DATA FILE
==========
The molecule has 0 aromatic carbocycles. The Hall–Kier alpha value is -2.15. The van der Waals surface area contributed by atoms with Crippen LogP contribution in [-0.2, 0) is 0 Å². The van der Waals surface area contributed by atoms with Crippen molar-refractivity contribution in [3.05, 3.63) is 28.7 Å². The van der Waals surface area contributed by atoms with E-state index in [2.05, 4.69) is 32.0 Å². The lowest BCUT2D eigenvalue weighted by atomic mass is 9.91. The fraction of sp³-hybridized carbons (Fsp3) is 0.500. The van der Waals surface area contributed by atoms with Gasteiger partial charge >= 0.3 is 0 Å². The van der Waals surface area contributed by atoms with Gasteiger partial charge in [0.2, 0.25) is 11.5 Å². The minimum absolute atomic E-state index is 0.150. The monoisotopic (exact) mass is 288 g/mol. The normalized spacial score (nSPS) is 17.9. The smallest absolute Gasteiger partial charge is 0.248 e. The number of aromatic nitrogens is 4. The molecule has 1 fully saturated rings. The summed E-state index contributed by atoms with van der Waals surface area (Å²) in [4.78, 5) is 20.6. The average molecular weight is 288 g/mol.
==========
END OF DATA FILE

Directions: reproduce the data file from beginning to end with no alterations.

The molecule has 0 aromatic carbocycles. The Hall–Kier alpha value is -2.15. The van der Waals surface area contributed by atoms with Crippen LogP contribution in [-0.2, 0) is 0 Å². The van der Waals surface area contributed by atoms with Crippen molar-refractivity contribution in [3.05, 3.63) is 28.7 Å². The van der Waals surface area contributed by atoms with E-state index in [2.05, 4.69) is 32.0 Å². The lowest BCUT2D eigenvalue weighted by atomic mass is 9.91. The fraction of sp³-hybridized carbons (Fsp3) is 0.500. The van der Waals surface area contributed by atoms with Gasteiger partial charge >= 0.3 is 0 Å². The van der Waals surface area contributed by atoms with Gasteiger partial charge in [0.2, 0.25) is 11.5 Å². The minimum absolute atomic E-state index is 0.150. The monoisotopic (exact) mass is 288 g/mol. The normalized spacial score (nSPS) is 17.9. The smallest absolute Gasteiger partial charge is 0.248 e. The number of aromatic nitrogens is 4. The molecule has 1 fully saturated rings. The summed E-state index contributed by atoms with van der Waals surface area (Å²) in [4.78, 5) is 20.6. The average molecular weight is 288 g/mol.